CALCRIM No. 1144. Using a Minor to Perform Prohibited Acts (Pen. Code, § 311.4(b), (c))

Judicial Council of California Criminal Jury Instructions (2017 edition)

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1144.Using a Minor to Perform Prohibited Acts (Pen. Code,
§ 311.4(b), (c))
The defendant is charged [in Count ] with using a minor to
perform prohibited acts [in violation of <insert appropriate
code section[s]>].
To prove that the defendant is guilty of this crime, the People must
prove that:
<Alternative 1A>
[1. The defendant (promoted/ [or] employed/ [or] used/ [or]
persuaded/ [or] induced/ [or] coerced) a minor who was under
(18/14) years old at the time to pose or model or assist others to
pose or model, alone or with others;
[1. The defendant knew that (he/she) was (promoting/ [or]
employing/ [or] using/ [or] persuading/ [or] inducing/ [or]
coercing) a minor of that age to pose or model or assist others to
pose or model;]
<Alternative 1B>
[1. The defendant was the (parent/ [or] guardian) in control of a
minor who was under (18/14) years old at the time and the
defendant permitted that minor to pose or model or assist others
to pose or model, alone or with others;
[1. At the time the defendant gave permission to the minor, (he/she)
knew that the minor would pose or model or assist others to
pose or model, alone or with others;]
2. The purpose of the posing or modeling was to prepare matter
containing [or incorporating] sexual conduct;
3. The minor participated in the sexual conduct alone[, or with
other persons][, or with animals];
4. The defendant was aware of the character of the matter or live
5. The defendant knew, or reasonably should have known, based on
facts of which (he/she) was aware, that the minor was under (18/
14) years of age;
6. When the defendant acted, (he/she) intended that the matter
would be used for commercial purposes.]
Matter means any representation of information, data, or image,
including any
(film/filmstrip/photograph/negative/slide/photocopy/videotape/video laser
disc/computer hardware or software/computer floppy disk/data storage
medium/CD-ROM/computer-generated equipment/ [or] computer-
generated image that contains any film or filmstrip). For the purpose of
this instruction matter does not include material (in which all of the
persons depicted under the age of 18 are legally emancipated/ [or] that
only depicts lawful conduct between spouses).
[Under the law, a person becomes one year older as soon as the first
minute of his or her birthday has begun.]
Sexual conduct means actual or simulated (sexual intercourse/ [or] oral
copulation[,]/ [or] anal intercourse[,]/ [or] anal oral copulation[,]/ [or]
<insert other sexual conduct as defined in Pen. Code,
§ 311.4(d)(1)>). An act is simulated when it gives the appearance of
being sexual conduct.
[Use for commercial purposes includes intending to trade the matter
depicting sexual conduct for a commercial purpose at some point in the
future. A commercial purpose does not have to include financial gain.]
[A person accused of committing this crime can be an individual,
partnership, firm, association, corporation, limited liability company, or
other legal entity.]
<Defense: Legitimate scientific or educational purpose>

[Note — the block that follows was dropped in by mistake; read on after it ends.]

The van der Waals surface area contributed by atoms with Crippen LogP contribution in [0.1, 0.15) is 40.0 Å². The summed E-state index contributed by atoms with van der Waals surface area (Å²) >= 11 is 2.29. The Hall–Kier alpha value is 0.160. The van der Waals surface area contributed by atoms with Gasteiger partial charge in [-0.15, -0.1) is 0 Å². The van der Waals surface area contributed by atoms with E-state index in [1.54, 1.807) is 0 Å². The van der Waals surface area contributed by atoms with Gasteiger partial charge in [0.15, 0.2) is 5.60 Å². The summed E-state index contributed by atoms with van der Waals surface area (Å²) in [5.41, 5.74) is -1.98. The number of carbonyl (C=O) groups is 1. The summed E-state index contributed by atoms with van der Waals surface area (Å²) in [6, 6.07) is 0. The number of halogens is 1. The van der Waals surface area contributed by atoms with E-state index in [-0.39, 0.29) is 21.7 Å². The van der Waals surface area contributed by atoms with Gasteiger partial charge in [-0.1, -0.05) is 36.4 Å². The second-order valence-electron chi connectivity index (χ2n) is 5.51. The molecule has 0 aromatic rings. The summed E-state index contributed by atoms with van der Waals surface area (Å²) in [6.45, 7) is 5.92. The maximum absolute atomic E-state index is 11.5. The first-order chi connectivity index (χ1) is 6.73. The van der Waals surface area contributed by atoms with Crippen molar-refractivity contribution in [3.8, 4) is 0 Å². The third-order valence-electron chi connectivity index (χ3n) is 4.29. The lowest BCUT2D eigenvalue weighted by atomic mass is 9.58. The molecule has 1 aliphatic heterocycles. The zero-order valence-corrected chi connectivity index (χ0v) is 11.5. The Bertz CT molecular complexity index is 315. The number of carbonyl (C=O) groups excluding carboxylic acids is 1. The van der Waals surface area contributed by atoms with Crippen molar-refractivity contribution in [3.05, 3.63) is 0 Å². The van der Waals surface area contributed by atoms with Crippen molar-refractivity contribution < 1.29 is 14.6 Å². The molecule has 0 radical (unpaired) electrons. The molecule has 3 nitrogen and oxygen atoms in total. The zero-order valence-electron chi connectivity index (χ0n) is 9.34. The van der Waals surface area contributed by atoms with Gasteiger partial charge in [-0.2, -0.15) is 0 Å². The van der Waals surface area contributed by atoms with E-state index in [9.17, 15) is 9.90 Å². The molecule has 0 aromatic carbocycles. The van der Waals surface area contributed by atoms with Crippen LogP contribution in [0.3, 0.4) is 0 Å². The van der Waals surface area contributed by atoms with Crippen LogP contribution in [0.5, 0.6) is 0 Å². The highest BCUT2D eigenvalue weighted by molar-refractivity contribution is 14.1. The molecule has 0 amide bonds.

[The defendant is not guilty of this crime if (he/she) was engaging in
legitimate medical, scientific, or educational activities. The People have
the burden of proving beyond a reasonable doubt that the defendant
was not acting for a legitimate medical, scientific, or educational
purpose. If the People have not met this burden, you must find the
defendant not guilty of this crime.]
New April 2010
Instructional Duty
The court has a sua sponte duty to give this instruction defining the elements of
the crime.
Defenses—Instructional Duty
If there is sufficient evidence that the defendant was engaging in legitimate
medical, scientific, or educational activities, the court has a sua sponte duty to
instruct on that defense. (See Pen. Code, § 311.8(a).) It is unclear who bears the
burden of proof and what standard of proof applies to this defense. In the absence
of statutory authority or case law stating that the defendant must prove the defense
by a preponderance of the evidence, the committee has drafted the instruction to
provide that the prosecution must prove beyond a reasonable doubt that the defense
does not apply. (See People v. Mower (2002) 28 Cal.4th 457, 478–479 [122
Cal.Rptr.2d 326, 49 P.3d 1067]; see also People v. Woodward (2004) 116
Cal.App.4th 821, 840–841 [10 Cal.Rptr.3d 779] [“legitimate” does not require
definition and the trial court erred in giving amplifying instruction based on People
v. Marler (1962) 199 Cal.App.2d Supp. 889 [18 Cal.Rptr. 923]].)
• Elements. Pen. Code, § 311.4(b), (c).
Sexual Conduct Defined. Pen. Code, § 311.4(d)(1); see People v. Spurlock
(2003) 114 Cal.App.4th 1122, 1130–1131 [8 Cal.Rptr.3d 372].
• Person Defined. Pen. Code, § 311(c).
• Defendant Need Not Directly Engage in Posing or Modeling Victim. People v.
Hobbs (2007) 152 Cal.App.4th 1, 5–7 [60 Cal.Rptr.3d 685].
• Minor Under Age of 14. Pen. Code, § 311.4(f).
• Commercial Purposes Defined. People v. Cochran (2002) 28 Cal.4th 396,
402–407 [121 Cal.Rptr.2d 595, 48 P.3d 1148].
• Knowingly Defined. Pen. Code, § 311(e); see People v. Kuhns (1976) 61
Cal.App.3d 735, 756–758 [132 Cal.Rptr. 725].
• Calculating Age. Fam. Code, § 6500; In re Harris (1993) 5 Cal.4th 813,
849–850 [21 Cal.Rptr.2d 373, 855 P.2d 391].
Secondary Sources
2 Witkin & Epstein, California Criminal Law (3d ed. 2000) Sex Offenses and
Crimes Against Decency, § 96.
6 Millman, Sevilla & Tarlow, California Criminal Defense Practice, Ch. 144,
Crimes Against Order, § 144.12 (Matthew Bender).
Couzens & Bigelow, Sex Crimes: California Law and Procedure §§ 12:16, 12:17
(The Rutter Group).
1145–1149. Reserved for Future Use

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